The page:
Before that assignment she had been at Head of Passes Light Station in the Mississippi Delta, where her keeper husband drowned, leaving her with two small children. Tending the beacon lights at Head of Passes was considered too strenuous for a woman, so Maggie was transferred to Port Pontchartrain.

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New Canal (West End) Lighthouse, Louisiana. Postcard courtesy U.S. Lighthouse Society

In 1924 she moved to New Canal Light Station, also on Lake Pontchartain, and stayed until 1932. The New Canal Lighthouse originally stood in the water, but was later surrounded by dry land in Lakefront Park. The water surge off Lake Pontchartrain during Hurricane Katrina destroyed the base of the lighthouse in 2005. Funds were raised to rebuild, and the new lighthouse reopened on April 13, 2013. I wonder if Hurricane Harvey has done any recent damage?

Margaret Norvell was recognized numerous times for assisting other in distress: “In every big hurricane or storm here since 1891, her lighthouse has been a refuge for fishermen and others whose homes have been swept away. In the . . . storm of 1903 Mrs. Norvell’s lighthouse was the only building left standing on the lower coast, and over 200 survivors found a welcome and shelter in her home. After each storm she started the relief funds and helped the poor folk get back to normal.”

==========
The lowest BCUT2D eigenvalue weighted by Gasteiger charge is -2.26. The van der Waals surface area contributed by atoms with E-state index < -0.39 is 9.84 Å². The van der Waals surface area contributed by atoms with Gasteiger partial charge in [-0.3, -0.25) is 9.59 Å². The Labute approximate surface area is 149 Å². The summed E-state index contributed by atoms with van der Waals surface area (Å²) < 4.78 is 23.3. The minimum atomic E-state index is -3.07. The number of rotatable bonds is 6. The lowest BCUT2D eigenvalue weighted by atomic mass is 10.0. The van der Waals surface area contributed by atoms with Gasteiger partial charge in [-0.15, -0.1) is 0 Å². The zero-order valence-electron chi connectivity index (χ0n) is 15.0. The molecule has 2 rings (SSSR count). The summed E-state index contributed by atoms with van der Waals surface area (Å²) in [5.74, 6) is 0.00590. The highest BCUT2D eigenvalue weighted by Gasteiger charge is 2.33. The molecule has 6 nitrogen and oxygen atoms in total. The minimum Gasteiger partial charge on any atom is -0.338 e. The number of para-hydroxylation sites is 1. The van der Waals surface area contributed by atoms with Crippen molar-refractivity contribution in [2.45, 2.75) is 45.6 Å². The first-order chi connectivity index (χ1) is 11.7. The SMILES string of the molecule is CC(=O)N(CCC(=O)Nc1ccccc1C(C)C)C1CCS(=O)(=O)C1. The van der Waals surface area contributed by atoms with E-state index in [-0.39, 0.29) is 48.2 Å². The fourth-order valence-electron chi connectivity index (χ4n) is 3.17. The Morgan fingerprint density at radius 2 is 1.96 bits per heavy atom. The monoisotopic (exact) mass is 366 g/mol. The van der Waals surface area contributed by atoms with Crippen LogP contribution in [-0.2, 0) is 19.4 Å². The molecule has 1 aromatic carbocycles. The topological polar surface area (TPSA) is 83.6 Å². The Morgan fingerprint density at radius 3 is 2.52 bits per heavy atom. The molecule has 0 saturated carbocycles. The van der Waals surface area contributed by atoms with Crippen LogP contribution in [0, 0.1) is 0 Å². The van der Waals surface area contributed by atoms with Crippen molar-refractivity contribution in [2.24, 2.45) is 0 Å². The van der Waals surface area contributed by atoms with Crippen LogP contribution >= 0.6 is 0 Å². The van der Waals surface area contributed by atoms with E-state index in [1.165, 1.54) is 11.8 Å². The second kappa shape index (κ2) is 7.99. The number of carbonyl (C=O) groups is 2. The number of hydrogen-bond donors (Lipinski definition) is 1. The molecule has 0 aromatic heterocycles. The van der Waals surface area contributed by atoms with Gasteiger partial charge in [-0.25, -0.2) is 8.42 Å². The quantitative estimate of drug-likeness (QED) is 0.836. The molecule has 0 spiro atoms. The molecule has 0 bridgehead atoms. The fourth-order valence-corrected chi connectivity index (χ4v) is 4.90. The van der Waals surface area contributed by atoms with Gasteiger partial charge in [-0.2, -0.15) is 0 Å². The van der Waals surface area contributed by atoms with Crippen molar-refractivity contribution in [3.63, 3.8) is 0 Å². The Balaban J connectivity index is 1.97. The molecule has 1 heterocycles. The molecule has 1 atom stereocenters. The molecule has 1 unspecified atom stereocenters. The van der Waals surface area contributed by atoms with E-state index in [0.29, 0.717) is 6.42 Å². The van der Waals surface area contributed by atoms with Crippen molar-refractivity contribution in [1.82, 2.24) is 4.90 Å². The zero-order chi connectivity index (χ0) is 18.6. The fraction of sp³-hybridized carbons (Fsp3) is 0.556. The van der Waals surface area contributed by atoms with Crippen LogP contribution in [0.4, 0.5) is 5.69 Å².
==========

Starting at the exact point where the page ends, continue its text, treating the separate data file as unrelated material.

Maggie Norvell said, “there isn’t anything unusual in a woman keeping a light in her window to guide men home. I just happen to keep a bigger light than most women because I have got to see that so many men get safely home.”

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A Coast Guard fast response cutter named after Margaret Norvell was launched in June 2013. Photo courtesy U.S. Coast Guard.

You can read Keeper Sidney Z. Gross’s vivid account of the 1938 hurricane at Saybrook Breakwater Light in Connecticut courtesy <lighthousefriends.com>.

21 Dec 1902 - Times Picayune - Kate Walker loresQuotes are from the Morning Tribune, June 26, 1932, and The Times Piscayne, September 27, 1931.

Submitted September 5, 2017

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U.S. Lighthouse Society News is produced by the U.S. Lighthouse Society to support lighthouse preservation, history, education and research. Please join the U.S. Lighthouse Society if you are not already a member. If you have items of interest to the lighthouse community and its supporters, please email them to candace@uslhs.org.